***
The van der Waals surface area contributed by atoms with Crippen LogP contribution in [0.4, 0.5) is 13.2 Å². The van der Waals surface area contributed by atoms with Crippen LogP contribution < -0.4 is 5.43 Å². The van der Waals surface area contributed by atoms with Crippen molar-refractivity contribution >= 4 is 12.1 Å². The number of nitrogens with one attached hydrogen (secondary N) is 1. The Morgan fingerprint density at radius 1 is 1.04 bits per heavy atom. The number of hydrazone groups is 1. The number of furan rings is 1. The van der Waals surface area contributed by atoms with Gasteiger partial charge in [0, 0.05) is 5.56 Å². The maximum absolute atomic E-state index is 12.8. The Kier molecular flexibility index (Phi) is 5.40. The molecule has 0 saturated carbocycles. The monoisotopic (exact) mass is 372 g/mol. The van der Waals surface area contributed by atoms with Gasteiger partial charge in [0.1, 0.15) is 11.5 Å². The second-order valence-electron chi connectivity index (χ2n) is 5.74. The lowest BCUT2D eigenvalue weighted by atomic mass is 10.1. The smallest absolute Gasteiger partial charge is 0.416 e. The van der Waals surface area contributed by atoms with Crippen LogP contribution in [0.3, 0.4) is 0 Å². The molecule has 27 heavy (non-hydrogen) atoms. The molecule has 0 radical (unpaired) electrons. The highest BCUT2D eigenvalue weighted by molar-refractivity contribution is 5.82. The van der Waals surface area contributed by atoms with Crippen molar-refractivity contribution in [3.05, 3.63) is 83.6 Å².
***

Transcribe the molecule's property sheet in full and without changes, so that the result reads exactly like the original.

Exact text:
The van der Waals surface area contributed by atoms with Crippen LogP contribution in [0.4, 0.5) is 13.2 Å². The van der Waals surface area contributed by atoms with Crippen LogP contribution < -0.4 is 5.43 Å². The van der Waals surface area contributed by atoms with Crippen molar-refractivity contribution >= 4 is 12.1 Å². The number of nitrogens with one attached hydrogen (secondary N) is 1. The Morgan fingerprint density at radius 1 is 1.04 bits per heavy atom. The number of hydrazone groups is 1. The number of furan rings is 1. The van der Waals surface area contributed by atoms with Gasteiger partial charge in [0, 0.05) is 5.56 Å². The maximum absolute atomic E-state index is 12.8. The Kier molecular flexibility index (Phi) is 5.40. The molecule has 0 saturated carbocycles. The monoisotopic (exact) mass is 372 g/mol. The van der Waals surface area contributed by atoms with Gasteiger partial charge in [0.1, 0.15) is 11.5 Å². The second-order valence-electron chi connectivity index (χ2n) is 5.74. The lowest BCUT2D eigenvalue weighted by atomic mass is 10.1. The smallest absolute Gasteiger partial charge is 0.416 e. The van der Waals surface area contributed by atoms with Crippen LogP contribution in [0.3, 0.4) is 0 Å². The molecule has 27 heavy (non-hydrogen) atoms. The molecule has 0 radical (unpaired) electrons. The highest BCUT2D eigenvalue weighted by molar-refractivity contribution is 5.82. The van der Waals surface area contributed by atoms with Crippen molar-refractivity contribution in [3.05, 3.63) is 83.6 Å².